How to Write Short: Word Craft for Fast Times

With more than 30 years of teaching writing to his credit, Roy Clark (Help! For Writers) brings writers and lovers of language new ways to write for today's fast-paced life. "We need more good short writing--the kind that makes us stop, read and think--in an accelerating world," Clark says in How to Write Short. "A time-starved culture bloated with information hungers for the lean, clean, simple and direct."

Although you may be familiar with the brevity of a modern text message or a tweet, Clark shows that the history of short writing--texts of about 300 words or less--goes back thousands of years. Sonnets, baseball cards, jingles in ads, song lyrics, lists, reviews and definitions are just some of the examples Clark encourages readers to look for, read and imitate. Search for short texts in odd places such as ship logs, tattoos, epitaphs and bumper stickers and jot them down in a notebook. By comparing and contrasting, cutting the repetition of words and changing the pace of a piece, Clark advises, one can still entice the reader, sell a product or show a story--even in as few as six words. Copious exercises reinforce each lesson as practice leads to perfection.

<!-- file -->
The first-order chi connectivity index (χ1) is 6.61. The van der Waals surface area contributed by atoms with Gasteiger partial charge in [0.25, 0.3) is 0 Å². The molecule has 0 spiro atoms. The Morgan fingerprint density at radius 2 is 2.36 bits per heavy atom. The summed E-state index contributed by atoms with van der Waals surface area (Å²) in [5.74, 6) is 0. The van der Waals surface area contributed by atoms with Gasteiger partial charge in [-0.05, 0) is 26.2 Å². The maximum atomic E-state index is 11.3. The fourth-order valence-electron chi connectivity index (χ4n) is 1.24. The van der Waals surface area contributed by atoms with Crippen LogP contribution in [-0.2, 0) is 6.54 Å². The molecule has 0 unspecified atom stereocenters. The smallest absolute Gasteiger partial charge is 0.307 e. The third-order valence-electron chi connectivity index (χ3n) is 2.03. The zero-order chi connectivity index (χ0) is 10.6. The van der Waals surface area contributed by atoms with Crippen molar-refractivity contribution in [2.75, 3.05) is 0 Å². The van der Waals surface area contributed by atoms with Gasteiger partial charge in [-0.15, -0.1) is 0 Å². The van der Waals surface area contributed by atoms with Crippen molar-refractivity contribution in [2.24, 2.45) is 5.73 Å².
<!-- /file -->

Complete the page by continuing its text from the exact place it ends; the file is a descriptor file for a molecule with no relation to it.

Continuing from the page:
"Short work," Clark says, "need not be a compromise forced on the writer by technology, evolving social habits or shrinking resources." He aptly demonstrates that sparse writing doesn't have to mean stark writing. --Lee E. Cart, freelance writer and book reviewer

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